The traditional software development process is linear, with each stage of the lifecycle requiring completion of the previous stage. For instance, design starts only on completion of the entire analysis of the program, and coding starts only after completion and freezing of the design. This concept works well when customer requirements remain static, but in practice, requirements change frequently and cause frequent editing of programs leading to errors and software ‘rot.’
Extreme Programming (XP) turns the traditional software development process sideways. Rather than planning, analyzing, and designing in a linear fashion, XP programmers do all such activities a little at a time throughout the development phase. The approach bears resemblance to a jigsaw puzzle with the development of many small pieces or iterations that make no sense individually, but making for a complete package when combined. The biggest advantage of this approach is the resilience it provides, allowing for easy incorporation of changes.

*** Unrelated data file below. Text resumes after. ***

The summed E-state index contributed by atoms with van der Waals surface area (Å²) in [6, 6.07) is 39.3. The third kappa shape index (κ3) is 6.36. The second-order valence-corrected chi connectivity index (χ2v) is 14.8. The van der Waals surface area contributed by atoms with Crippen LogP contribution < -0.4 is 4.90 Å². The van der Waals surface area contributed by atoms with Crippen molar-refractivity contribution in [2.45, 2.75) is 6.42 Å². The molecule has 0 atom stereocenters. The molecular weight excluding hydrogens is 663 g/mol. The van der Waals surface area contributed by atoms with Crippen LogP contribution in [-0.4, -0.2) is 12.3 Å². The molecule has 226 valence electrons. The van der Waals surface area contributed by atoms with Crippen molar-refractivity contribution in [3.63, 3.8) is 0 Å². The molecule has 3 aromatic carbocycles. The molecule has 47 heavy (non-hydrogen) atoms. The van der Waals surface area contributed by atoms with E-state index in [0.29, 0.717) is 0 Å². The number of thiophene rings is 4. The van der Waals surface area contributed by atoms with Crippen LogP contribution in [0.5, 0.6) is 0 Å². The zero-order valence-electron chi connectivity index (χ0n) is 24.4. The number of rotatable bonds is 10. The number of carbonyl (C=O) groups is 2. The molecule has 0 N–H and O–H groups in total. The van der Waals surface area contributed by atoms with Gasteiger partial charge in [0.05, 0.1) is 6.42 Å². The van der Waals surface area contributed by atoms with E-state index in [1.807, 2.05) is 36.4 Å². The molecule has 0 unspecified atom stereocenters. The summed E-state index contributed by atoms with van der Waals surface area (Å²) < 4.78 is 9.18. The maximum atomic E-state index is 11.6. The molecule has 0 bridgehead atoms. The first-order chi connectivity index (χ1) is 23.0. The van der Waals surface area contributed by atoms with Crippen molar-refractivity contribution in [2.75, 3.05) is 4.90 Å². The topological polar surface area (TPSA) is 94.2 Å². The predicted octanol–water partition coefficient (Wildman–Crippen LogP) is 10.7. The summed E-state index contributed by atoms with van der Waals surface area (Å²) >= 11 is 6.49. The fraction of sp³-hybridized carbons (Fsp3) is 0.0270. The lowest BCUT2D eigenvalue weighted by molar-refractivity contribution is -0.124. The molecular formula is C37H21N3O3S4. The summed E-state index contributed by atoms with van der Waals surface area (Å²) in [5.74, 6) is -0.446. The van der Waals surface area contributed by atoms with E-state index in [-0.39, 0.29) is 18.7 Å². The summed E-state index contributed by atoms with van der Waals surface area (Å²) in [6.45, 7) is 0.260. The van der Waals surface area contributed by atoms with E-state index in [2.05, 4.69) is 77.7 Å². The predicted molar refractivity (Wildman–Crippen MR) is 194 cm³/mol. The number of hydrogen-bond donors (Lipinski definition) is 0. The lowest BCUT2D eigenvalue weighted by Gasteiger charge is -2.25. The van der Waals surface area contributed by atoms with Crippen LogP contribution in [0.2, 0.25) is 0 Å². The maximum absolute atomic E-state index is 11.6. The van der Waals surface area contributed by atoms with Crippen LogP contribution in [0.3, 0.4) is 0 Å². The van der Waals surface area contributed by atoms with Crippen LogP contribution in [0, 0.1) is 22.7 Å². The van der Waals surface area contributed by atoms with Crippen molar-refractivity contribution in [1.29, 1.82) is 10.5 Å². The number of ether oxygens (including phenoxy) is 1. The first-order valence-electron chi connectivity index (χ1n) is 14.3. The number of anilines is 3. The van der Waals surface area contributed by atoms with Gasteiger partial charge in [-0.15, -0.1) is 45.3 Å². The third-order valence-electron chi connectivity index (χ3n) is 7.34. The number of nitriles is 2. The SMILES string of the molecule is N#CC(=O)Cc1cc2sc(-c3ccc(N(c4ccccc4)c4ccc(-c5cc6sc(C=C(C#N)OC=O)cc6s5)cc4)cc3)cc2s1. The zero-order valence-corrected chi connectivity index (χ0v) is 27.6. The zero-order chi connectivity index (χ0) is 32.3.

The Extreme Programming software development process starts with planning, and all iterations consist of four basic phases in its life cycle: designing, coding, testing, and listening. The overriding values that drives the XP life cycle are continual communication with the customer and amongst the team, simplicity by harping on the minimalist solution, frequent feedback through unit and acceptance testing, and the courage to take on problems proactively and integrate testing and changes in the development phase.
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